I don't know if there has been any real organized push in recent years to change property tax laws in Texas. In one respect I wonder if quite a few Texans actually prefer the setup (as opposed to a state income tax). Some school districts appear to do very well by that system, judging by some of the football stadiums and campus-like environments I see in some locales. The only factor I can see competing with it is the conservative push to privatize public education and/or divert a lot of education funding into charter & private schools. Texas is increasingly shifting from red to "purple," so I don't know what kinds of chances those efforts may have in the long term.

Guys, this is definitely getting into off-topic politics

 8 
 on: Today at 10:17:31 PM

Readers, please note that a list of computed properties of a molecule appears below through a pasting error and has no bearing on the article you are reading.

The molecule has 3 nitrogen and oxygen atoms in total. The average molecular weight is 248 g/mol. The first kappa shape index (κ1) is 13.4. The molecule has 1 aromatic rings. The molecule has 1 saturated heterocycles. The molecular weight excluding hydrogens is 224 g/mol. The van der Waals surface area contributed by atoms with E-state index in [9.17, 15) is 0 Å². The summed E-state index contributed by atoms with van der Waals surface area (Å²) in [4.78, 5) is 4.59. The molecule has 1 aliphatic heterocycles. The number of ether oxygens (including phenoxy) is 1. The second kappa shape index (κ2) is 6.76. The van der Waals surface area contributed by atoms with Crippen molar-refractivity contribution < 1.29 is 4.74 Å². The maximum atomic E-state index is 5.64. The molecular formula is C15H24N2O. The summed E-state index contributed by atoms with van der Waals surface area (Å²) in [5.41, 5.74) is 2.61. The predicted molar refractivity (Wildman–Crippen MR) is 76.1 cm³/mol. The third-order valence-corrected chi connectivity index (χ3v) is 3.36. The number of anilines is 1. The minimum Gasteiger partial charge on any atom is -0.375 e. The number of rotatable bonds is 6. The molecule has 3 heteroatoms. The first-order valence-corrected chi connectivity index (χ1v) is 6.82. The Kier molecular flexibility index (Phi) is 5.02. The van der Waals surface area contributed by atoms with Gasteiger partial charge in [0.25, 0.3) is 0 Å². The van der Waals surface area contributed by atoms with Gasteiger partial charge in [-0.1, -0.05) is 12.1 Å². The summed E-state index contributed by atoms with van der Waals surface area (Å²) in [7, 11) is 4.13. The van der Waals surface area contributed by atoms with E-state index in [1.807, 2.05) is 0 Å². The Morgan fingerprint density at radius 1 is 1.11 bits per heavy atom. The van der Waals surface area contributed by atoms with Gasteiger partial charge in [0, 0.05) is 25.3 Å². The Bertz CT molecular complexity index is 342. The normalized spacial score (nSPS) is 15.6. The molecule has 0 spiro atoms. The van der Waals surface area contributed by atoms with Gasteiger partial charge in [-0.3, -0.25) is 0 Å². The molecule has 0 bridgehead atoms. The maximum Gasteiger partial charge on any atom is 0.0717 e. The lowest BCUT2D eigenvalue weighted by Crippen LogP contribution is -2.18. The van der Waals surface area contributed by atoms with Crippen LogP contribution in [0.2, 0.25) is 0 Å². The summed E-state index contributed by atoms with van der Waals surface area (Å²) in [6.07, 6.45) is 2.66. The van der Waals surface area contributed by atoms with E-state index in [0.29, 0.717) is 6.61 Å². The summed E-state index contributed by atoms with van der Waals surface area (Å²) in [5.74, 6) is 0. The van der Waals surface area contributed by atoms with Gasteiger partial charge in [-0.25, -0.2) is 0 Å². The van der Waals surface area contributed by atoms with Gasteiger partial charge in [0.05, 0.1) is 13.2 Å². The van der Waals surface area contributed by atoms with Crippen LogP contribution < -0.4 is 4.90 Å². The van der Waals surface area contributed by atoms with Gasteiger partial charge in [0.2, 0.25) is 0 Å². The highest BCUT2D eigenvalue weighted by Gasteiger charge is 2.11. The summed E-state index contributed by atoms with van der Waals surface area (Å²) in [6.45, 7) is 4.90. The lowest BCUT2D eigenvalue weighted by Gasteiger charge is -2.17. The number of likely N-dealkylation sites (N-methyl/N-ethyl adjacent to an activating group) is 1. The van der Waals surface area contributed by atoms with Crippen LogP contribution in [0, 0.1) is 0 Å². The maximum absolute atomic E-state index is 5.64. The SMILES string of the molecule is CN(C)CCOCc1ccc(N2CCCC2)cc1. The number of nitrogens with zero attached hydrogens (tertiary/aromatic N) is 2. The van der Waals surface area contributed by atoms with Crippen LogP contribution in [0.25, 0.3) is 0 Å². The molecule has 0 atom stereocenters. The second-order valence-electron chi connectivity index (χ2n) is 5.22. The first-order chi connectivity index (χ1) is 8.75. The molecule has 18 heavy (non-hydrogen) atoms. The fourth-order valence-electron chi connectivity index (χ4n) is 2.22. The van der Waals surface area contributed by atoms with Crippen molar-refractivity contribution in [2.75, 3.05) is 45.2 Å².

Started by dfwtbear - Last post by jeffandnicole
Exactly, and the irony is they post speed limits far too high on local roads where it is actually dangerous to speed. No road with traffic lights should ever be posted at higher than 40 mph. Limited Access Highways however, should be posted at 80-90 mph, with rural interstates unlimited. But, I do think all curves on highways that you can kind of feel the G force when going around, should be set at 45 mph with speed cameras.

Wait, so the Texas 70 mph roads with stop lights...should be dug up and thrown away?

ALL ROADS that have an anecdotal report of G-forces on curves--45 mph and automated ticketing machines? Are you serious?

Are you trolling us?

Yeah he is.  I don't know why we all still entertain his bullshit.

 9 
 on: Today at 10:16:29 PM 
Started by bandit957 - Last post by bandit957